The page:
After the few remaining Jewish citizens emigrated or were deported to the eastern extermination camps; a memorial stone in Zeyherstraße has commemorated this since 1978. Hitler's opponents, such as Social Democrat Fritz Schweiger, who was murdered in the Dachau concentration camp in 1940, were also persecuted; the city has honoured him with a street name. During the war, women and men from numerous countries were deported to Germany and also used in Schwetzingen for forced labour. Eleven victims of forced labour who are buried in the municipal cemetery are commemorated.
Since January 1933 there was in Schwetzingen - according to the self-assessment of the "Stürmer" - perhaps the "most beautiful Stürmer box in the whole Reich", in which Jews as well as "Jewish servants" were denounced. After a visit to Schwetzingen in 1935, the publisher of the "Stürmer", Julius Streicher, received fresh Schwetzingen asparagus and lilacs from the city every spring from 1936 onwards. Streicher gave a speech in Schwetzingen in 1936, to which thousands of members of the Labour Front were brought in special trains. Between 1936 and 1938, 37 previous Jewish residents left the city. During the November pogrom in 1938, the houses of the Jewish families still living in the city were completely demolished. The last five Jewish residents of Schwetzingen (Frieda Bermann with her daughters Therese, Else and Ruth and Flora Vogel) were deported to Gurs on October 22, 1940.
Multiple views of the German Jagdtiger 131 of Schwere Panzerjäger Abteilung 653 knocked out in Schwetzingen on March 30, 1945 by a Sherman tank as American forces of the 254th Infantry and 10th Armoured Division. As the latter began to enter the town, three heavy tank destroyers of the German 653rd Heavy Jagdpanzer regiment began to manoeuver to intercept the oncoming American troops. These tanks had 25 mm to 250 mm of armour, a crew of six, a speed of 38 kilometres per hour and a cruising range of 170 kilometres. In fact, with the Jagdtiger the Germans managed to produce the heaviest and most powerful armoured vehicle of the war. The Jagdtiger had an official weight of no less than 154,324 pounds, but by the time extra combat equipment and a full load of ammunition plus the crew of six had been added the weight rose to 167,551 pounds. Much of this weight was attributable to the armour, which was no less than 9.84 inches thick on the front plate of the superstructure. Thus Jagdtigers were extremely ponderous and, whilst on paper they were the most heavily armed and protected of all the armoured fighting vehicles used during the war and for many years subsequently, they remained considerably underpowered, a fact that rendered them little more than mobile weapon platforms even though Irving in Hitler's War (769) describes Hitler as having "jealously watched over every detail" of "the deployment of the formidable Jagd-Tiger tanks with their 1-millimetre guns." The Jagdtiger tank destroyer shown in these images found itself beginning to move down Dreikonigstrasse towards the intersection with Mannheimerstrasse which was the very street being used by the American forces to enter the town and ended up being spotted by an Artillery observer flying overhead who then notified the forces on the ground of the movement.Elements of the 10th Armoured Division, nicknamed the "Tiger Division," positioned their Sherman tanks here on Mannheimerstrasse and when the Jagdtiger tank destroyer reached the intersection they engage the German tank at 200 yards and hit it in the side disabling the tank and crew. The German tank destroyer continued to roll forward and entered a building on the corner of the intersection with the results shown here. Geoff Walden reveals that the gunner, whom he identifies as Uffz. Klein, was killed by machinegun fire whilst escaping the tank, and the radio operator died later of burns. The driver was thrown out of his hatch as the tank crashed into the building on the corner. Another German tank got stuck on Grenzhoferstrasse when it slipped off the road and, due to its weight of 72 tonnes, could not get out of the ditch back on the road and was subsequently destroyed by its crew. Another The third Jagdtiger Tank destroyer escaped damaged during this engagement but was destroyed by its crew whilst on the road from Eppelheim towards Pfaffengrund.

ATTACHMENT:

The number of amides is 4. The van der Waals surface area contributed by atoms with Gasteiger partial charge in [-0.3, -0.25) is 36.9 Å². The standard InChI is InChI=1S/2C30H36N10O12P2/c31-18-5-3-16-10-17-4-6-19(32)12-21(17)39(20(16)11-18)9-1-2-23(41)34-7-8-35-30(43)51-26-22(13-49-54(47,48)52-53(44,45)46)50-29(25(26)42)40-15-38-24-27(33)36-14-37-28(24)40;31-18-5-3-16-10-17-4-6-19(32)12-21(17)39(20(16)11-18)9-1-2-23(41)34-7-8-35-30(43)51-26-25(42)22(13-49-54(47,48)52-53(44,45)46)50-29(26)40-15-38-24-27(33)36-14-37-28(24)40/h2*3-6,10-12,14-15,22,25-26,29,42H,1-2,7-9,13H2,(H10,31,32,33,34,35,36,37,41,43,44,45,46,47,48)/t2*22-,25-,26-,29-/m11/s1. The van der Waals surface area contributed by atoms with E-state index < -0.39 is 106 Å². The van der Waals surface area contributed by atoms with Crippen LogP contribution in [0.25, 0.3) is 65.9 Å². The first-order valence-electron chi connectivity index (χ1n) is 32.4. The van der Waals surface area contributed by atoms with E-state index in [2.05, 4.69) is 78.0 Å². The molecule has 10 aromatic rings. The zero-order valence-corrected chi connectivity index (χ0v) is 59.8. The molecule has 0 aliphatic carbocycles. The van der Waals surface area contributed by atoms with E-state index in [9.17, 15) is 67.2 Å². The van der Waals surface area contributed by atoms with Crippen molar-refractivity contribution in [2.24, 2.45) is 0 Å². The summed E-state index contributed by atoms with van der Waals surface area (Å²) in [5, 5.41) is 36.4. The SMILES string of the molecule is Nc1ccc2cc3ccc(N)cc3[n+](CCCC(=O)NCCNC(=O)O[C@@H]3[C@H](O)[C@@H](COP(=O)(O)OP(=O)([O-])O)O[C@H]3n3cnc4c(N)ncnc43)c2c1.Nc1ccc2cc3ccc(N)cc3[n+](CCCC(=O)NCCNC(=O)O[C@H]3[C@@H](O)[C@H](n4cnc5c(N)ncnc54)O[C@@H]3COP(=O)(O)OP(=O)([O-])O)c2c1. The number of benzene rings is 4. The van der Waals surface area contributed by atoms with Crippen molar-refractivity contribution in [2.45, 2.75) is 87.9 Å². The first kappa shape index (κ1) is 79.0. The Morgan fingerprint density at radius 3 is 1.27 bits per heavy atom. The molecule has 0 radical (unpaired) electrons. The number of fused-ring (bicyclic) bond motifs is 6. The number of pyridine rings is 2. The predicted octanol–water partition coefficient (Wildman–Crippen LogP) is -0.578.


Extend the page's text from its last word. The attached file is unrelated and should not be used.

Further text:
By the end of the war the 10th Armoured Division had captured 650 towns and cities along with 56,000 German prisoners; in one week alone, the 10th advanced 100 miles, capturing 8,000 prisoners from 26 different enemy divisions.
The Panzer Kaserne outside the main town, which later became home to the American Army as the Tompkins Barracks. Here at the entrance to the main gate can still be seen Die Gepanzerten, a 1938 mosaic of two armoured knights, shown below. Designed by Dieter Lang and Fritz Schmitt, the barracks served as the headquarters for Panzer units of the German Wehrmacht, initially for the 1st Division/Panzer Regiment 23, established in November 10, 1938 here in Schwetzingen in what was Wehrkreis XII. They had moved into the newly built barracks on Friedrichsfelder Landstraße and from here took part in the 1939 Polish campaign and the 1940 French campaign. However, after the end of the fighting in France in June 1940, this unit did not return here and Schwetzingen was chosen as the location for a tank replacement department. In the spring of 1941, Panzer Replacement Department 100 was set up in Schwetzingen, and after its relocation in spring 1942, Tank Replacement and Training Department 204 was set up. This unit, which was responsible for training tank crews, remained in the Schwetzingen tank barracks until March 1945.